Homeless NIMBID: Not In My Business Improvement District FWD

Tom Boland (wgcp@earthlink.net)
Tue, 9 Feb 1999 18:27:53 -0800 (PST)

FWD  Christian Science Monitor - February 6, 1999


     By David Holmstrom

PROVIDENCE, R.I. (February 6, 1999 10:17 a.m. EST
http://www.nandotimes.com) - Walking into the Traveler's Aid Society
downtown office can be a way off the streets for the homeless. Not a
promise but an opportunity.

Since 1894, the society has grown into a full-service agency. Social
workers and volunteers help the sometimes or chronically homeless with
child care, job training, education, health care, and drug rehabilitation.

"The difficulty is in figuring out how to reach most of the people who come
here," says Marion Avarista, president of Traveler's Aid. "So many of the
underlying problems can take a long time to root out."

Traveler's Aid Society here is part of a national network, with offices in
hundreds of cities offering differing levels of services.

A recent report on homelessness by the U.S. Conference of Mayors says 38
percent of homeless people in the 30 major cities studied are substance
abusers; 24 percent are considered mentally ill; and 8 percent have been
diagnosed with AIDS or HIV-related illnesses.

The all-important question, Avarista says, is which came first, the
problems or the homelessness?

"Did these conditions cause people to become homeless," she says, "or did
they rapidly occur because of being homeless?"

Avarista contends that the first step in addressing the needs has to be
stable housing. "This has to happen in order to address the other
problems," she says. "But you just can't give someone an apartment or help
them find an apartment and let them go. So, you need housing with
supportive services."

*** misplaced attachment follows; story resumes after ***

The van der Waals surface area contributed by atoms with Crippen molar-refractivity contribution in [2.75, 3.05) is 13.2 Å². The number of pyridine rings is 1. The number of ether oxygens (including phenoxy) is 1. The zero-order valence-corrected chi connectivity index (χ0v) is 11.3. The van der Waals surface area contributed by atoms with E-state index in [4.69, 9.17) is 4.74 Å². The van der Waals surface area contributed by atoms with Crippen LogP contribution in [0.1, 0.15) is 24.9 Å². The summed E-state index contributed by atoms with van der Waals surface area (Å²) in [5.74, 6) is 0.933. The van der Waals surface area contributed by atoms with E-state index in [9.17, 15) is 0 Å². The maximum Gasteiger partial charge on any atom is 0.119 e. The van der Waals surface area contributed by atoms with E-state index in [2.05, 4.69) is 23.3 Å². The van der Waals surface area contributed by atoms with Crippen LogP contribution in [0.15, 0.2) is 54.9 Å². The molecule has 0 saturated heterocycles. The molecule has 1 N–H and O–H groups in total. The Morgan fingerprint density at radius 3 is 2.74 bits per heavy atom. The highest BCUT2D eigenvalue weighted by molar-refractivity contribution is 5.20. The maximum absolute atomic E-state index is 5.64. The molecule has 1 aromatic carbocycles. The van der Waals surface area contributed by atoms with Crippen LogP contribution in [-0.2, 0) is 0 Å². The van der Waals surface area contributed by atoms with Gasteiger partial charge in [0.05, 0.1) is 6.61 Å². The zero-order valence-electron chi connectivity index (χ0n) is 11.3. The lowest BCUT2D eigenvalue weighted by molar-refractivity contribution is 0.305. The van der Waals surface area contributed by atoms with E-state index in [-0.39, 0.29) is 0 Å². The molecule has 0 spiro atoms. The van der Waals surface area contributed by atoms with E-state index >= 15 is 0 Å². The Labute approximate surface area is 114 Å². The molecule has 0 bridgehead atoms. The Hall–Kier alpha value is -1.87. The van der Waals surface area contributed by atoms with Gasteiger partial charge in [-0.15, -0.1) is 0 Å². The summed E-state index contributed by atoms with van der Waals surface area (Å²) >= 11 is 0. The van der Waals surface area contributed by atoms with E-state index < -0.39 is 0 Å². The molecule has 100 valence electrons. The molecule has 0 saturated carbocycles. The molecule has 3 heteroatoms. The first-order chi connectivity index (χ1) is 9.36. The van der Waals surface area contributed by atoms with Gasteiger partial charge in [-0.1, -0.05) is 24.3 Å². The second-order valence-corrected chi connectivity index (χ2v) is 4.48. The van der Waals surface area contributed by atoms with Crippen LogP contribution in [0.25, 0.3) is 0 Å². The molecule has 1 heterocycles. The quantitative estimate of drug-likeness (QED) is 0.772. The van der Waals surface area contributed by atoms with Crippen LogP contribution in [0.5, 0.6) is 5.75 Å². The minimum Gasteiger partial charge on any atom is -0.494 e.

To do this Traveler's Aid offers Crossroads, a residential program in
nearby North Kingstown, R.I., with 57 apartments for transitional living.
"It's a two-year program," says Avarista, "with wraparound services, child
care, jobs, education, everything." Average rent for a two bedroom
apartment in Rhode Island in l997 was $648, well beyond the reach of half
of all renters in the state, according to the Rhode Island Emergency Food
and Shelter Board.

Some 800 women with children, fleeing domestic abuse, spent time in
Providence shelters in l997, a number that has stayed fairly static over
the last few years here. In many states the number of women fleeing
domestic abuse is on the increase.

Still, with all the help Crossroads provides, the success rate is about 58
percent. "Other places report about a 25 percent success rate," Avarista
says, "so we are grateful, but two years isn't long enough. Some of these
people will need supportive services for 10 to 15 years. But at least they
are functioning, and when there is a crisis in their lives, they won't fall
apart and go back to their old ways."

Avarista has cobbled together some 50 different funding sources to reach a
budget of $2.8 million. But the business community in downtown Providence
wants Traveler's Aid to move. "They have never faulted our services," says
Avarista, "but they feel we are a detriment here. The downtown area is
going through a renaissance and they think we don't fit."

Many cities now criminalize use of public spaces by the homeless, and like
Providence, do not want the homeless downtown.

After several attempts to relocate to other buildings, which triggered
protests from those neighborhoods, Avarista says they want to buy the
building they occupy now. "The city wants to turn it into a parking lot,"
she says, "but we're determined to stay."


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